Moodi 1 | 7  
30 Oct 2008 /  #25
I live in an 'osiedle' that is rather new and the neighboring osiedle as well. I have always been amazed by the amount of small businesses that have popped up here and that is basically good. But what is strange to me is that in so little area, there are quite many (haven't counted but it is more than three) beauty spas, hair dressers and restaurants etc.

Overall, people seems to have things going really well, the parking lots are full of mostly new cars and the people seem trendy. Is it really like this in Poland? Do people spend a lot on eating out and beauty treatments?
ParisJazz - | 172  
30 Oct 2008 /  #26
What we are experiencing now is the negative effects of easy credit and deregulation of the banking system etc

Banking is one of the most regulated businesses out there. In the UK, Banks are regulated by the Bank Of England And The Financial Services Authority. In the USA they are regulated by the FED, the SEC (Securities and Exchange Commission) and a multitude of regional level regulatory bodies.

On top of that, they've got their internal auditors and the chartered accountants who issue the annual report.

Well, How much more regulation would you like to have ?

Lehmans went down while having a balance sheet of $ 630 billion of assets and $ 600 billions of liabilities. A mere 5% drop in assets value would have wiped out its shares value. This was not hidden info. Its Balance sheet is in the public domain. Everyone knew this.

The problem is not the lack of regulation, the existence of regulations is the problem.

As Ronald Reagan once famously said: "In this present crisis, government is not the solution to our problem; government is the problem"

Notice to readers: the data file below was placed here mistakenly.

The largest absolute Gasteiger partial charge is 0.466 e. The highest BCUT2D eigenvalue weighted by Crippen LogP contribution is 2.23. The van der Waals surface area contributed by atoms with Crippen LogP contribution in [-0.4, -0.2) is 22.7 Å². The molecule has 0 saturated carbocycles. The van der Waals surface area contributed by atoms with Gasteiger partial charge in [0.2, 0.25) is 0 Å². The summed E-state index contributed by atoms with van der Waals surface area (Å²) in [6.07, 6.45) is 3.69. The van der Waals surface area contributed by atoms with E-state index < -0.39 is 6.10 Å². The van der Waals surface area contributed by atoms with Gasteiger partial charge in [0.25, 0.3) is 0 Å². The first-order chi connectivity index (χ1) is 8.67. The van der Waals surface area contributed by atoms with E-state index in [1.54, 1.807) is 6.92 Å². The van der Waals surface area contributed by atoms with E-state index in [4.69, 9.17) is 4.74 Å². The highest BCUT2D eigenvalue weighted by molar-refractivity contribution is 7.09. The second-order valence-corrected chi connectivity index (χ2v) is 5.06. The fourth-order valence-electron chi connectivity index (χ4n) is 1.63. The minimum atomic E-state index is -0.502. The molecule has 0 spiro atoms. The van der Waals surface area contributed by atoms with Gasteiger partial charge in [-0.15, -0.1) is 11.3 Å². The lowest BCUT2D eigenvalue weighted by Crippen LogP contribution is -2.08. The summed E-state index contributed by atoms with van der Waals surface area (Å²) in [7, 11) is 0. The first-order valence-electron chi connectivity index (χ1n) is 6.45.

PJ
theblueenigma 3 | 188  
9 Nov 2008 /  #27
Banking is one of the most regulated businesses out there.

Funny you should mention Reagan, it was he who first started to deregulate banking. Banking today has one of the least regulatory systems in place found across any spectrum. The very idea you propose that regulation itself is the problem is absurd ! Regulation is sorely needed on hedge funds and derivatives. This shadow market is a ticking time bomb that may be in the process of exploding very soon. Easy money was necessary but not sufficient. If we had just had easy money interest rates would have gone down but financial institutions would not have found enough credit worthy borrowers to take out the loans and expand the economy. With deregulation or failure to regulate we created the illusion that the loans being made were going to be paid back and therefore move the easy money through the economy to fuel the expansion. The very fact little or no regulation existed, and banks were allowed to themselves borrow so much was a time bomb waiting to happen.

I am also aware that deregulation alone isnt the full cause of the current situation. Reagan's trickle down theory simply did not, and does not work. The rich became addicted to their largess (evidenced in the outrageous salaries of CEO's) and sought mechanisms to increase their riches. The bonuses bankers were on was and is outragious. At the same time the consumer was largely ignored. Jobs are outsourced to other countries and replaced with lower paying jobs driving consumers to rely on credit to finance the goods and services that were being pushed in ads on TV, radio, in print and on the internet.

Being in Poland a lot myself I do notice a growing acceptance of credit here. all mirrowing exactly what I have seen in Ireland . . . and all I suspect with the same end
dreamlove - | 1  
13 Jul 2009 /  #28
Who can tell me more about poland? I think if I find a real Polish lover we'll be able to exchange environmental background info and get aquainted with each other.I'm a Zimbabwean living in Botswana but hoping to leap into Europe soon.
z_darius 14 | 3,968  
13 Jul 2009 /  #29
watch those credit lines and credit cards. If it sounds too good to be true then it's not true.
Look what happened to Americans. They are in debt up to their eyeballs.

In the USA they are regulated by the FED, the SEC (Securities and Exchange Commission) and a multitude of regional level regulatory bodies.

Both are private organizations and any regulation by the government is an illusion. Federal Reserve is as federal as Federal Express. The FED was created by a bunch of private banks to counteract the banking trust in the the first decatdes of the 20th century. The trust was composed of exactly the same banks which offered to counter themselves by means of the FED. The FED is in fact a trust (which is illegal in the US). It is one big scam, and likely the main cause of the major market crashes.
magdalenaG 2 | 67  
13 Jul 2009 /  #30
you'e listening to too much Jim Corr...